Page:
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Can Israeli film take on the monster of war and win?

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GEOFF SIFRIN

Wars, wherever they occur, are fertile territory for artistic creativity in films and books. Israel’s wars fit the same bill, and include the 50-year occupation of Palestinian territories and the generations of Israeli soldiers who served there.

A new Israeli film raising the hackles of Jews and Israelis is Foxtrot, which received the Silver Lion Grand Jury Prize at the Venice International Film Festival on Saturday. It won Best Film at Israel’s Ophir Awards and is short listed for an Academy Award for best foreign language film. Lead actor Lior Ashkenazi also won the Best Actor award in Venice.

Foxtrot, scheduled to open in American theatres on March 2, is a heartrending portrayal of a couple’s reaction to their soldier son’s death in the line of duty. It homes in on the blind alley of Israeli control over the West Bank and how this humiliates the occupied people and hardens the souls of those who control them. One scene shows an Israeli soldier doing a mock dance – the foxtrot – with his rifle. Like the foxtrot, things always return to the same spot.

Israel’s minister of culture, Miri Regev, slammed the film on Saturday, saying: “It’s outrageous that Israeli artists contribute to the incitement of the young generation against the most moral army in the world by spreading lies in the form of art.”

She went on to accuse the filmmaker of “self-flagellation and co-operation with the anti-Israeli narrative”.

The film’s director, Samuel Maoz, told reporters in Venice after claiming his prize that his criticism of Israel is because he loves his country and worries about it.

Myriad films have been made about the horror that soldiers endure in wars, and the trauma of their families. Some romanticise it; others plunge to the depths of the suffering and absurdities permeating every war.

Iconic films in this genre include Catch 22, made in 1970 and based on Joseph Heller’s satirical anti-war novel – a black comedy revolving around the “lunatic characters” who are soldiers at a World War II Mediterranean base, and whose main aim is to get back home alive. The hard-hitting 1978 classic, The Deer Hunter, portrays the Vietnam War by showing its effect on American working-class steel workers shattered by what happens to their loved ones – those who return and those who don’t.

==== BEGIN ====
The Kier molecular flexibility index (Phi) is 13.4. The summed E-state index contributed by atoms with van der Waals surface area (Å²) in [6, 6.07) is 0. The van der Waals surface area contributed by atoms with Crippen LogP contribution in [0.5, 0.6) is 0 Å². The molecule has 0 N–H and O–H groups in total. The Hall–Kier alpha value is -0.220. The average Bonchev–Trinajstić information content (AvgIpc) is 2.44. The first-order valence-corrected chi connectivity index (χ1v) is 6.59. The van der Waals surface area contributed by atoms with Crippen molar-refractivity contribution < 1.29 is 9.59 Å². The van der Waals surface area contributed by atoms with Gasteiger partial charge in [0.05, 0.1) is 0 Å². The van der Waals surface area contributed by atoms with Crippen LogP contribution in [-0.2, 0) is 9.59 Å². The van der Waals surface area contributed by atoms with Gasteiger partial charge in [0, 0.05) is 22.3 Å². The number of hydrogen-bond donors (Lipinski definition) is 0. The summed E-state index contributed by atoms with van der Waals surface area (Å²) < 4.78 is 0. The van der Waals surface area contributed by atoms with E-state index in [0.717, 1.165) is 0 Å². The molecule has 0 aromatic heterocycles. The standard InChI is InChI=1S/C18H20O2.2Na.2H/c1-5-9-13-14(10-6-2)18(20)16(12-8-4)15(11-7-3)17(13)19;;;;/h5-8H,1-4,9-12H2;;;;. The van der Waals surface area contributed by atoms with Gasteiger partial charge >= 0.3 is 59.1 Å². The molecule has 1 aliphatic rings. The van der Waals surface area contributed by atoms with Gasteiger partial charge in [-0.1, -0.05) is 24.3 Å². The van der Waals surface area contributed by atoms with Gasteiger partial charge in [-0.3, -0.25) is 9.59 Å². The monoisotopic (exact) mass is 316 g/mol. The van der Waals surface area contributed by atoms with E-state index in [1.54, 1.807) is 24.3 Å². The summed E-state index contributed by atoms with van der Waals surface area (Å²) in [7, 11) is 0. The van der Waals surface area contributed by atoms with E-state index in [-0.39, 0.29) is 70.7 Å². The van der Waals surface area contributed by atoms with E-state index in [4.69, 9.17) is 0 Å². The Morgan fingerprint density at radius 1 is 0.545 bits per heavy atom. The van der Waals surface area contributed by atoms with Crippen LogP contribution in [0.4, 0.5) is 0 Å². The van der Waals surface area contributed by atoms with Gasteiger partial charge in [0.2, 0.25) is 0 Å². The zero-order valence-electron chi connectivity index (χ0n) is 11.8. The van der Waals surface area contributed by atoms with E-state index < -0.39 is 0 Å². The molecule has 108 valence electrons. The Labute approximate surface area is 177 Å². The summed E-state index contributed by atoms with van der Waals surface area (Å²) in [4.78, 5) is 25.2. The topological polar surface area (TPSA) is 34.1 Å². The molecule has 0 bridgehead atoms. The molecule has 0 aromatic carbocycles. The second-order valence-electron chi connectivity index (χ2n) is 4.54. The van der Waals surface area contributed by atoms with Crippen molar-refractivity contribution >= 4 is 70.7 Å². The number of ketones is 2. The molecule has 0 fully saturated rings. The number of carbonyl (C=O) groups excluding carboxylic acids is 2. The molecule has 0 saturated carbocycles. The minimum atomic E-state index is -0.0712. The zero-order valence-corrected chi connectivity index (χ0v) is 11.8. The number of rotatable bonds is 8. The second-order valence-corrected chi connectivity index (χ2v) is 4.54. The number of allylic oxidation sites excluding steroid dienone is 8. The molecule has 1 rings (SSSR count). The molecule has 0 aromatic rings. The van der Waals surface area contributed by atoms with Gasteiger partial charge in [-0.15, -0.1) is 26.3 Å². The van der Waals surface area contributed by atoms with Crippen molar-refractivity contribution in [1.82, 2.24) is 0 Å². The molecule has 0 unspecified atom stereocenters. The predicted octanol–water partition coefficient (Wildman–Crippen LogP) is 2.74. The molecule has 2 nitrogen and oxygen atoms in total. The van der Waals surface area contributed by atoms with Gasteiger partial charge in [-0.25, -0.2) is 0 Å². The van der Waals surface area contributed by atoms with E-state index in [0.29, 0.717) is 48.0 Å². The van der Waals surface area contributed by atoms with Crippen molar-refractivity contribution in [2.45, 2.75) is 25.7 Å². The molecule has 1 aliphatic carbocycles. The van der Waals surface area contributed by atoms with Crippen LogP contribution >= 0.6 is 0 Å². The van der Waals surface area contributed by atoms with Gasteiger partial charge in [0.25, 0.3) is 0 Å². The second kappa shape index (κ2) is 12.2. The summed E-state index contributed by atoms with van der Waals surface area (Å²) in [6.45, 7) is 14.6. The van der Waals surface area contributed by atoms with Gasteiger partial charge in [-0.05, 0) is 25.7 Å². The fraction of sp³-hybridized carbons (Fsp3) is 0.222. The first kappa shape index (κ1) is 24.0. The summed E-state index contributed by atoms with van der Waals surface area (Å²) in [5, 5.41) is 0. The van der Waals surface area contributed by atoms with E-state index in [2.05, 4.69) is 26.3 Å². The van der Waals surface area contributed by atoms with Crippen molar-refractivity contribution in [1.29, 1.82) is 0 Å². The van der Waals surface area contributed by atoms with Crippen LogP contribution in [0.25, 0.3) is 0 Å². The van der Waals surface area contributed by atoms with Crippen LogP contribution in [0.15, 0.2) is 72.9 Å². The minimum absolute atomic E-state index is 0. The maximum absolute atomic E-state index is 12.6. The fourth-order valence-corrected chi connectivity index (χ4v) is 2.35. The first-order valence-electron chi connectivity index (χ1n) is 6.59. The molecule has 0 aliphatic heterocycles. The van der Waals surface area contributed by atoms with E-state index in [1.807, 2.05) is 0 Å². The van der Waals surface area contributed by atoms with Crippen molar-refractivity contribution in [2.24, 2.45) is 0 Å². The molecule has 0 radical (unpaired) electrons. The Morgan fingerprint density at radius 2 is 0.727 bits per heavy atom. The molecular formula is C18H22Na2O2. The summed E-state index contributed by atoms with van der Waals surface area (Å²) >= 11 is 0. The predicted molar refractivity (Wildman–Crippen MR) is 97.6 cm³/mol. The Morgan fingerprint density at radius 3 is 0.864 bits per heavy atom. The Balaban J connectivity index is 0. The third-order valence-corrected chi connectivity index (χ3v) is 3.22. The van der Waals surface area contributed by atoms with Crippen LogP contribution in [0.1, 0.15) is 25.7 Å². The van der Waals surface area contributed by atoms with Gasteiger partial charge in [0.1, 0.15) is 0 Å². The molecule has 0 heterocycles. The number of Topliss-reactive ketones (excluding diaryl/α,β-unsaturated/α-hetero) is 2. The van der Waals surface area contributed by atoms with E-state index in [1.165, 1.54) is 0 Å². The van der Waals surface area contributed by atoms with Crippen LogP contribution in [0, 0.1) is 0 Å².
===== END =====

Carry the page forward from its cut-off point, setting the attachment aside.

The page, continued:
A powerful new American biographical drama, made last year, is Rebel in the Rye. Based on the book Catcher in the Rye by JD Salinger, it shows the author’s life before and after World War II and the tragic consequences of the post-traumatic stress disorder he suffered from his active duties in the war, causing him to isolate himself for years in a wooded retreat far from society, and to cease publishing his work.

Potent triggers about patriotism, courage and betrayal are embedded in the gore of war and in movies about them. Are Israeli soldiers, and filmmakers who depict their experiences and Israel’s current political path in a negative way, betraying their fellow soldiers and citizens? Are they traitors, as some of their critics would have it? Or are they brave men telling truths most people don’t know, or don’t want to know?

Israeli president Reuven Rivlin emerges as a sane voice, unlike others. Before he had actually watched the film, he said he admired Israeli cinema as “a symbol of freedom of expression and the strength of Israeli democracy”.

His words won’t deter the pack who blindly toe the “party line” and have Maoz in their sights. It’s a sad indictment of Israel’s right wing government that its culture minister regards so broad a concept as culture through so narrow and chauvinistic a lens.

Read Geoff Sifrin’s regular columns on his blog sifrintakingissue.wordpress.com

 

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